I am what I am and I’m not ashamed. If you ask me, “So Kenny, what do you think about missions,” be prepared for some very strong opinions. You’ll certainly get more than you bargained for. Yes, I’m very idealistic. True. However, I think that my opinions aren’t totally grounded in my idealism. I’m a very logical person and when I see something that makes a lot of sense and other people just don’t see the whole picture, I can get very passionate about these ideas. This is the reason for my snobbery.

Here’s the deal. The needs in our world are great. I’m not denying that. There are needs on every corner of the globe. Kids are starving, people are being enslaved and hospitals need to be built. The needs are great. However, if you only have a certain amount of time and a certain amount of resources, wouldn’t you want that to go where the need is greatest? Do you just give to the need that is loudest or easiest, or do you give to the need that is most helpless? Logic would tell me that at times, there is a need to prioritize. Sure, the local single mom’s clinic needs money (and is a worthy need), but there are scores of individuals and organizations that are available to help… but there are needs out there that have little access to any resources or any help. That’s where I want to meet a need.

I am a factual person. Let me share with you some facts:

Currently there are about :

  • 2 billion people in the world who claim Christianity as their faith and have access to a Christian witness.
  • 2.4 billion people in the world who are not Christians but do have access to a Christian witness.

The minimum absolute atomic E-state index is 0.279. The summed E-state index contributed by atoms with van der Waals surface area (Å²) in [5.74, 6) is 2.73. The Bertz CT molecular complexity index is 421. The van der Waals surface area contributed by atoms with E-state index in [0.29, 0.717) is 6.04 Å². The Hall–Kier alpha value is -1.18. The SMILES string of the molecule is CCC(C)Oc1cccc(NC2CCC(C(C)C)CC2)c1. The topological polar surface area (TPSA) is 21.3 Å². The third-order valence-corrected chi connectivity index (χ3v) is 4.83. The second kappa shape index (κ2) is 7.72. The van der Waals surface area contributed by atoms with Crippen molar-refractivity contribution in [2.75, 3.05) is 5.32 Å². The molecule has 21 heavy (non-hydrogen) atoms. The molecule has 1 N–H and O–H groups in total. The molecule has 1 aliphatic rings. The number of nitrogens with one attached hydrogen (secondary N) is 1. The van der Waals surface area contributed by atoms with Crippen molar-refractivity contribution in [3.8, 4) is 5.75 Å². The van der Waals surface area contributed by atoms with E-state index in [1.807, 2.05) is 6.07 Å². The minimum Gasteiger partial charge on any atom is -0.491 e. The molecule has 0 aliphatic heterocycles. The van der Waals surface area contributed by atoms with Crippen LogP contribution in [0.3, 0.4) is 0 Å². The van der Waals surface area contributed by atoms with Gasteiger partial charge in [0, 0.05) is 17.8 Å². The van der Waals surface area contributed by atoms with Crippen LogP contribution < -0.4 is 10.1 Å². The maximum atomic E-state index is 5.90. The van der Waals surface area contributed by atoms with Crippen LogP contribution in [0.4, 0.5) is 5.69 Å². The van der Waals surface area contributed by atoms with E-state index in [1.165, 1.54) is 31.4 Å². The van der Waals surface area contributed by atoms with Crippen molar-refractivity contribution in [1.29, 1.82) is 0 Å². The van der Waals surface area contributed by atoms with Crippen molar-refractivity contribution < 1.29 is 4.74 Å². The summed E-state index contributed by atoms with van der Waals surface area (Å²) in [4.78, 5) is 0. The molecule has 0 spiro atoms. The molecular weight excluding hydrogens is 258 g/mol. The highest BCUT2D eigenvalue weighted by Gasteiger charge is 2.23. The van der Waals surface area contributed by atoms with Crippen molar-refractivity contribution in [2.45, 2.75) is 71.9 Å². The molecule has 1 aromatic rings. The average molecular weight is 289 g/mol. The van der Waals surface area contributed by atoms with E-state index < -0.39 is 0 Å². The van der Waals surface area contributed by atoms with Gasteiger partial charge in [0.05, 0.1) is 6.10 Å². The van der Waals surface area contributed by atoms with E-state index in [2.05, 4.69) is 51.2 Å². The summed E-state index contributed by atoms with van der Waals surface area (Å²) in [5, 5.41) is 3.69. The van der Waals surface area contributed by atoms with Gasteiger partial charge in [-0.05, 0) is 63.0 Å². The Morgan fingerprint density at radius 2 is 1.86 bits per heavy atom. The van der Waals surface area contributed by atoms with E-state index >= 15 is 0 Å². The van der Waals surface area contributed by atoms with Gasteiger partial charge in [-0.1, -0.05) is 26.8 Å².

• 1.6 billion people in the world who are neither Christians nor do they have any access to a Christian witness.

These 1.6 billion people are considered the worlds most unreached peoples.

Here’s what makes me sick:

Out of the 400-500 thousand missionareis in the world:

  • 73% work primarily among the 2 billion who claim Christianity and have access to a Christian witness
  • 25%  work primarily with the 2.4 billion non-Christians who have access to a Christian witness
  • 2% work among the 1.6 billion most unreached people

That’s a shame people. How unbalanced is this?

When it comes to giving to missions:

  • 87% goes toward work among the 2 billion who are reached
  • 12% goes toward the 2.4 billion evangelized non-christians
  • 1% goes toward the 1.6 billion unreached

Here’s a quote about this injustice from Global Frontier Missions:

There is a lot of talk in the Christian world today about fighting injustice (human trafficking, slavery, AIDS, poverty, etc.) and we believe that those are issues that are near to God’s heart. But we also think that it is a huge injustice that 2000 after Jesus said to go and make disciples of all nations that only 2.4% of our missionaries are going to the 1.6 billion people who have never had the chance to hear the good news of the kingdom!

This is why I’m so focused on the unreached. A few years ago when I took 20 4th and 5th graders to Mexico, we spent a lot of time praying for the unreached. I considered this trip to Mexico as training ground. It was a time to sow seeds in the hearts of these kids. The trip to Mexico wasn’t “THE MISSION” but a means to the end. Yes, Mexico needs missionaries, but I could list off 20 nations that need more.

My wife and I tithe to our church first and formost. After this, we give toward those who are working among the unreached. We also give to kids and teenagers going on trips as we see it as an investment and missional seeds sown into their hearts. I don’t hate orphans. I don’t hate medical projects in Jamaica. I don’t hate missionaries in France. There are lost people and needs all over the world. I’m going to give to the need that is greatest and it happens to be the 1.6 billion unreached. If I’m ever going to jump on a bandwagon and rally support behind a missional cause, it is almost always going to be related to the 1.6 billion unreached. That is why I’m a missions snob.

“Harvest rots in the field no one is there to harvest it.”